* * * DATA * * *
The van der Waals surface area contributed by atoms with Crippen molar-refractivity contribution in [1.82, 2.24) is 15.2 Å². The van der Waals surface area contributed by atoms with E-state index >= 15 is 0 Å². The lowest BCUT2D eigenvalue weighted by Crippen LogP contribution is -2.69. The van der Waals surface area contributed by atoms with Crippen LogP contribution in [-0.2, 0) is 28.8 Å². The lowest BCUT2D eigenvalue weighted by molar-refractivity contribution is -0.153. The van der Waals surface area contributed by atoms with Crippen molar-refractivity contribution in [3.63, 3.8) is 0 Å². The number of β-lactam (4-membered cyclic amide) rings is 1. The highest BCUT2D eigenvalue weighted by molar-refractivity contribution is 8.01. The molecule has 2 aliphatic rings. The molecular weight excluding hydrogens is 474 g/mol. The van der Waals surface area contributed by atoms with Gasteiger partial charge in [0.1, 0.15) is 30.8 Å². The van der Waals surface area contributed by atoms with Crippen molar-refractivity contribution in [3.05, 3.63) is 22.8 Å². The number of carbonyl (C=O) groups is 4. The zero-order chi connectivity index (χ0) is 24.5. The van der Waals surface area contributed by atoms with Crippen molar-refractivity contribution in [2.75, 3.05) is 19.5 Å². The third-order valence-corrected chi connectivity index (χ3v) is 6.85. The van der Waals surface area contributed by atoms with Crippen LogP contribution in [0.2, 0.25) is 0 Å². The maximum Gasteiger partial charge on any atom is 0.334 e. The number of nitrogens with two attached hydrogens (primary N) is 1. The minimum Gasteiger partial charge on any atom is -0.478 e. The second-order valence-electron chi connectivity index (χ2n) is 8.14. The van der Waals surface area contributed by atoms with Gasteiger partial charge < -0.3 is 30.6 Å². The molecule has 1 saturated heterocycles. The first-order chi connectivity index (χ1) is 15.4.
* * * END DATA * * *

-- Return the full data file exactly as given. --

The van der Waals surface area contributed by atoms with Crippen molar-refractivity contribution in [1.82, 2.24) is 15.2 Å². The van der Waals surface area contributed by atoms with E-state index >= 15 is 0 Å². The lowest BCUT2D eigenvalue weighted by Crippen LogP contribution is -2.69. The van der Waals surface area contributed by atoms with Crippen LogP contribution in [-0.2, 0) is 28.8 Å². The lowest BCUT2D eigenvalue weighted by molar-refractivity contribution is -0.153. The van der Waals surface area contributed by atoms with Crippen molar-refractivity contribution in [3.63, 3.8) is 0 Å². The number of β-lactam (4-membered cyclic amide) rings is 1. The highest BCUT2D eigenvalue weighted by molar-refractivity contribution is 8.01. The molecule has 2 aliphatic rings. The molecular weight excluding hydrogens is 474 g/mol. The van der Waals surface area contributed by atoms with Gasteiger partial charge in [0.1, 0.15) is 30.8 Å². The van der Waals surface area contributed by atoms with Crippen molar-refractivity contribution in [3.05, 3.63) is 22.8 Å². The number of carbonyl (C=O) groups is 4. The zero-order chi connectivity index (χ0) is 24.5. The van der Waals surface area contributed by atoms with Crippen molar-refractivity contribution in [2.75, 3.05) is 19.5 Å². The third-order valence-corrected chi connectivity index (χ3v) is 6.85. The van der Waals surface area contributed by atoms with Crippen LogP contribution in [0.2, 0.25) is 0 Å². The maximum Gasteiger partial charge on any atom is 0.334 e. The number of nitrogens with two attached hydrogens (primary N) is 1. The minimum Gasteiger partial charge on any atom is -0.478 e. The second-order valence-electron chi connectivity index (χ2n) is 8.14. The van der Waals surface area contributed by atoms with Gasteiger partial charge < -0.3 is 30.6 Å². The molecule has 1 saturated heterocycles. The first-order chi connectivity index (χ1) is 15.4.